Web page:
By Bianca Roa           At ECHO, Leahy Center for Lake Champlain, don’t expect to find Jennifer Dean easily. She could be any...

A Day in the Life of Animal Care

By Bianca Roa


At ECHO, Leahy Center for Lake Champlain, don’t expect to find Jennifer Dean easily. She could be anywhere in the building. Running from one task to another, helping volunteers, talking to guests about the animals in her care.  

Dean has been a big part of the animal care team for the last couple of years. Her title as an Environmental Exhibit Specialist does not come close to encompassing the full extent of her contributions to ECHO. The list of tasks she keeps on any given day spans from turning on the facility's technology elements to moving ten-foot driftwood for the animals’ “furniture.” Among the most important is educating visitors of all ages about the animals.

Daily public programs allow Dean to give individual animals their time to shine. Among her favorites for these demonstrations are Winston the black rat snake and Elizabeth the American eel. She connects with these animals because they have big personalities. They don’t talk to her, but they tell her things with their behavior.


“One of the great things about working with these animals is that they are here to be appreciated,” says Dean. The guests love interacting with the hundreds of animals on site. However that means she must care for them and also advocate for them. She stressed that the animals for may be entertaining, but they aren’t here purely for our entertainment.

During the day, Dean recalled advice from her grandmother, who owned a Morgan horse farm. “You work with animals, you don’t make them do what you want them to do,” she says. Its obvious how this guides the work that she does with ECHO’s animals.

Her grandmother and the rest of her big family shaped her passion for this industry. They lived the farm lifestyle and everyone had animals of some kind. 

So why did she choose marine science?

Her parents unintentionally steered her towards the creatures of the ocean. Dean credited her career to their numerous Florida trips. For several years Dean’s family would make the trek for her parents’ anniversary. There she and her brother fished, snorkeled, and scuba dived. She fell in love with the water and everything in it.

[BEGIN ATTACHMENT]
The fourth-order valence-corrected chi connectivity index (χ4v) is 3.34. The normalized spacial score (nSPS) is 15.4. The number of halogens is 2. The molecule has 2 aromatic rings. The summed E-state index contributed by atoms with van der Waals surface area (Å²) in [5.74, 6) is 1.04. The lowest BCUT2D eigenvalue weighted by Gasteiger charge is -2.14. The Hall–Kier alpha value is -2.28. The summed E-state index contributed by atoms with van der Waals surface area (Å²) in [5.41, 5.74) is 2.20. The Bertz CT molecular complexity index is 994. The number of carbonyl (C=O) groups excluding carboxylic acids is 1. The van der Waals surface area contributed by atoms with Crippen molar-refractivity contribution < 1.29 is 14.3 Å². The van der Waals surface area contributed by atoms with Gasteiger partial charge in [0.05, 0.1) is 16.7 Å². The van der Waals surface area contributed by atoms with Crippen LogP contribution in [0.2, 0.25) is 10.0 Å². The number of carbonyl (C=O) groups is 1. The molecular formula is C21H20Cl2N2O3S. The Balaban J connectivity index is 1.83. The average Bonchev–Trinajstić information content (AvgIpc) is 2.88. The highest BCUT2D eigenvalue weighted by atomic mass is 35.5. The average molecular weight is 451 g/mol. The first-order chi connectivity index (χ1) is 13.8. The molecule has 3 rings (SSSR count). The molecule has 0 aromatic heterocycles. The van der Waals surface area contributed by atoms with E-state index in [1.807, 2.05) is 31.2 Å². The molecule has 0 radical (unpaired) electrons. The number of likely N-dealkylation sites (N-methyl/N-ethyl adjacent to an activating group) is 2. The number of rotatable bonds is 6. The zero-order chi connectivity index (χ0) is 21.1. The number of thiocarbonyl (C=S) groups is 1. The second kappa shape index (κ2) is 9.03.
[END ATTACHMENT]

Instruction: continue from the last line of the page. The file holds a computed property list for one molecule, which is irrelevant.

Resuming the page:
Dean’s dedication and passion for animal care is abundantly clear. She is an animal lover through and through, and the list of her animals at home proves it. Beaumont the 12-year-old Boston Terrier that she’s had since he was a puppy. Two sugar gliders she has rescued. A stray cat and her new litter of kittens, not to mentioned the other strays that she regularly feeds.

Despite all the effort that goes into caring for these animals, Dean wouldn’t have it any other way. It feels incredibly rewarding to her. 

“They don’t have a bad day and take it out on people,” she explains. “They seem to have an overall good day and good attitude.” 

And it goes even farther than that for Dean - animals connect her and everyone else they encounter with nature. “Animals give people a reason to appreciate and care,” she says.


All of those passions come together perfectly on her favorite day of the year: the spiny softshell turtle release. That sense of community is infectious. She appreciates how “ECHO employees, guests, and the Fish and Wildlife rally together for these little turtles.”

These turtles hatch so late in the year that many wouldn’t have survived. The program is close to her heart because it gives them a chance they might not of had otherwise.”It’s a lot of work, but it’s worth it in the end,” Dean said. She even jokes that if it were a movie, “It would be one of those feel-good movies on Lifetime or the Hallmark Channel.”

Jokes aside, Dean believes in the work she is doing. She admitted that working in the field of animal care can be hard, but their efforts allow animals that cannot go back into the wild a purpose. Through education programs and relocation exclusively between science centers

“What is nice about this industry is that we do a lot of swapping, that way animals that cannot go back into the wild can still have a life that does education," she said. "We also don’t sell them so we can guarantee that the animals will have a good life.” With that attitude, the animals are in good hands.

You may also like


Older Posts